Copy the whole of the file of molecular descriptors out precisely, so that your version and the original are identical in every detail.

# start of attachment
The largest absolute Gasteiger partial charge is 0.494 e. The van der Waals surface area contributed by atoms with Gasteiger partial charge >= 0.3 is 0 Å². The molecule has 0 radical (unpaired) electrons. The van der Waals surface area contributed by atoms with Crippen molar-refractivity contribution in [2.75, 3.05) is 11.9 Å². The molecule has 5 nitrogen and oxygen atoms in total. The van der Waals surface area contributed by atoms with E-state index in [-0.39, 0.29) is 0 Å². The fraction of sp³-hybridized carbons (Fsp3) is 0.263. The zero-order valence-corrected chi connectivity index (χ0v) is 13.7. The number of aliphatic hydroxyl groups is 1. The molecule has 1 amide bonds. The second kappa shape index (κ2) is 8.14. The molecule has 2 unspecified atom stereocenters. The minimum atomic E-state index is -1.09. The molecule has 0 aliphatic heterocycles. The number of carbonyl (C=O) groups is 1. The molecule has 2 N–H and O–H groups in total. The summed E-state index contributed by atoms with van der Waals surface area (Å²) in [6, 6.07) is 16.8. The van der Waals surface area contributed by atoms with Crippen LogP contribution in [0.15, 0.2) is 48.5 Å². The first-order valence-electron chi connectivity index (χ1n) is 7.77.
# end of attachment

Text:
The largest absolute Gasteiger partial charge is 0.494 e. The van der Waals surface area contributed by atoms with Gasteiger partial charge >= 0.3 is 0 Å². The molecule has 0 radical (unpaired) electrons. The van der Waals surface area contributed by atoms with Crippen molar-refractivity contribution in [2.75, 3.05) is 11.9 Å². The molecule has 5 nitrogen and oxygen atoms in total. The van der Waals surface area contributed by atoms with E-state index in [-0.39, 0.29) is 0 Å². The fraction of sp³-hybridized carbons (Fsp3) is 0.263. The zero-order valence-corrected chi connectivity index (χ0v) is 13.7. The number of aliphatic hydroxyl groups is 1. The molecule has 1 amide bonds. The second kappa shape index (κ2) is 8.14. The molecule has 2 unspecified atom stereocenters. The minimum atomic E-state index is -1.09. The molecule has 0 aliphatic heterocycles. The number of carbonyl (C=O) groups is 1. The molecule has 2 N–H and O–H groups in total. The summed E-state index contributed by atoms with van der Waals surface area (Å²) in [6, 6.07) is 16.8. The van der Waals surface area contributed by atoms with Crippen LogP contribution in [0.15, 0.2) is 48.5 Å². The first-order valence-electron chi connectivity index (χ1n) is 7.77.